Lasting Damage: Reporting Tenants To Credit Bureaus is a Powerful, Effective Option

When tenants become problem payors you have a couple of options including reporting tenants to credit bureaus

When tenants become problem payors you have a couple of options including reporting tenants to credit bureaus.

By Datalinx

An unfortunate reality of property management is the inevitability of dealing with slow-pay and no-pay tenants. Even though a tenant may pass your initial creditworthiness processes at application time, it’s impossible to predict if circumstances or intentions will change and the tenant will become a problem payor. When that happens, you have a couple of options.

Sure, letters, increasingly serious notices, personal visits, and stern phone calls are always the first steps to collecting, but what happens when those don’t work? Many property managers turn to collection agencies, but more and more are opting to report delinquent payment histories to the big credit agencies using credit reporting services like Datalinx.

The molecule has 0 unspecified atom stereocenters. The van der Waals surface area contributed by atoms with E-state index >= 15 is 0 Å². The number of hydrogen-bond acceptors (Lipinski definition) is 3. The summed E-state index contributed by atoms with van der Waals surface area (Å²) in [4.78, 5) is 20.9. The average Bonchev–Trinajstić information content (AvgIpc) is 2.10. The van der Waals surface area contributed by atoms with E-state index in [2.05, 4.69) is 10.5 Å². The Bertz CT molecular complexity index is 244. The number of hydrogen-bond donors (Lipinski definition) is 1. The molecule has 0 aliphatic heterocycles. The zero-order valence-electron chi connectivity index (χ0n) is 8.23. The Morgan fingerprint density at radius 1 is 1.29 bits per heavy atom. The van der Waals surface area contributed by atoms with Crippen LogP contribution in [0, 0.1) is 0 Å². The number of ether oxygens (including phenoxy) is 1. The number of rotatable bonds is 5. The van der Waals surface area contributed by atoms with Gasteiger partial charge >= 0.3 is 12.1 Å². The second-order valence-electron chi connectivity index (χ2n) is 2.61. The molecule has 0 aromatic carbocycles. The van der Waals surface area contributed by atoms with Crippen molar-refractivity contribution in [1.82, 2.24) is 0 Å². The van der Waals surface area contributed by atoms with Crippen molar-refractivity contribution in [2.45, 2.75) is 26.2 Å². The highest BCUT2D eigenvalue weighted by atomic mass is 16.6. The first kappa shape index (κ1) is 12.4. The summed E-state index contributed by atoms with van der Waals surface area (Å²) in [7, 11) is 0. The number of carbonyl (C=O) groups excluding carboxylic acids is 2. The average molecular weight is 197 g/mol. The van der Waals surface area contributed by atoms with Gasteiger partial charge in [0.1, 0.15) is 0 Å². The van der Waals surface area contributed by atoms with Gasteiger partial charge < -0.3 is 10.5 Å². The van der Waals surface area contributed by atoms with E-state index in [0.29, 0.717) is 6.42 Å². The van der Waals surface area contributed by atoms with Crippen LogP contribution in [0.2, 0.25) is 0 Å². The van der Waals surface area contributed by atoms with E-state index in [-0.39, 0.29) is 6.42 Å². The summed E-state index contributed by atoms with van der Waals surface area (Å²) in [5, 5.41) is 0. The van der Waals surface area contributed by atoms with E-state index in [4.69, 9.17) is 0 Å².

Some property management organizations assume that credit reporting isn’t an option for them; either they think their reports will be too small to be accepted, don’t think they qualify as a creditor, or simply don’t know where to start. Companies like Datalinx acknowledged these issues, and since 2001 has been refining the process to make reporting to the big credit bureaus easy and affordable, which in turn makes this a very powerful and effective solution.

Do They Care About Credit?                   

For some consumers, credit scores are simply not an issue. Either they have no need to apply for credit, or they have simply decimated their credit score to what they think is a point of no return. Fortunately, those types of tenants probably wouldn’t have made it through your application process to begin with.